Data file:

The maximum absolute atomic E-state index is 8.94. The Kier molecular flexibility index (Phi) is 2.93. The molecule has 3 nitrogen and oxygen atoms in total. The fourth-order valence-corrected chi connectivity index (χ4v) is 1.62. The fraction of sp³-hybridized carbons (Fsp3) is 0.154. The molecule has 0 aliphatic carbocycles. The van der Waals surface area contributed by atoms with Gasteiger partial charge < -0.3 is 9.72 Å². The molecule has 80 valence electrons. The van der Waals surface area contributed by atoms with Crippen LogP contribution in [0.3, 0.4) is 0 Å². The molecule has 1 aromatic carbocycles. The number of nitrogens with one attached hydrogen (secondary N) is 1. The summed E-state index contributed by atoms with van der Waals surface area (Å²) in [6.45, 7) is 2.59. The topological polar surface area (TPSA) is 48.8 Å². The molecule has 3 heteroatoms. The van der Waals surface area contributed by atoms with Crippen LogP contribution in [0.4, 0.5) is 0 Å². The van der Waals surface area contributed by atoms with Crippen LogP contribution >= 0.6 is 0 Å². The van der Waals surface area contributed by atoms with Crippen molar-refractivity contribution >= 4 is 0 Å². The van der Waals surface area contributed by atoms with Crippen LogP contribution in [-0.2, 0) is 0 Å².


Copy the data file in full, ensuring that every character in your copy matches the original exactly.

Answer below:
The maximum absolute atomic E-state index is 8.94. The Kier molecular flexibility index (Phi) is 2.93. The molecule has 3 nitrogen and oxygen atoms in total. The fourth-order valence-corrected chi connectivity index (χ4v) is 1.62. The fraction of sp³-hybridized carbons (Fsp3) is 0.154. The molecule has 0 aliphatic carbocycles. The van der Waals surface area contributed by atoms with Gasteiger partial charge < -0.3 is 9.72 Å². The molecule has 80 valence electrons. The van der Waals surface area contributed by atoms with Crippen LogP contribution in [0.3, 0.4) is 0 Å². The molecule has 1 aromatic carbocycles. The number of nitrogens with one attached hydrogen (secondary N) is 1. The summed E-state index contributed by atoms with van der Waals surface area (Å²) in [6.45, 7) is 2.59. The topological polar surface area (TPSA) is 48.8 Å². The molecule has 3 heteroatoms. The van der Waals surface area contributed by atoms with Crippen LogP contribution in [0.4, 0.5) is 0 Å². The van der Waals surface area contributed by atoms with Crippen LogP contribution >= 0.6 is 0 Å². The van der Waals surface area contributed by atoms with Crippen molar-refractivity contribution >= 4 is 0 Å². The van der Waals surface area contributed by atoms with Crippen LogP contribution in [-0.2, 0) is 0 Å².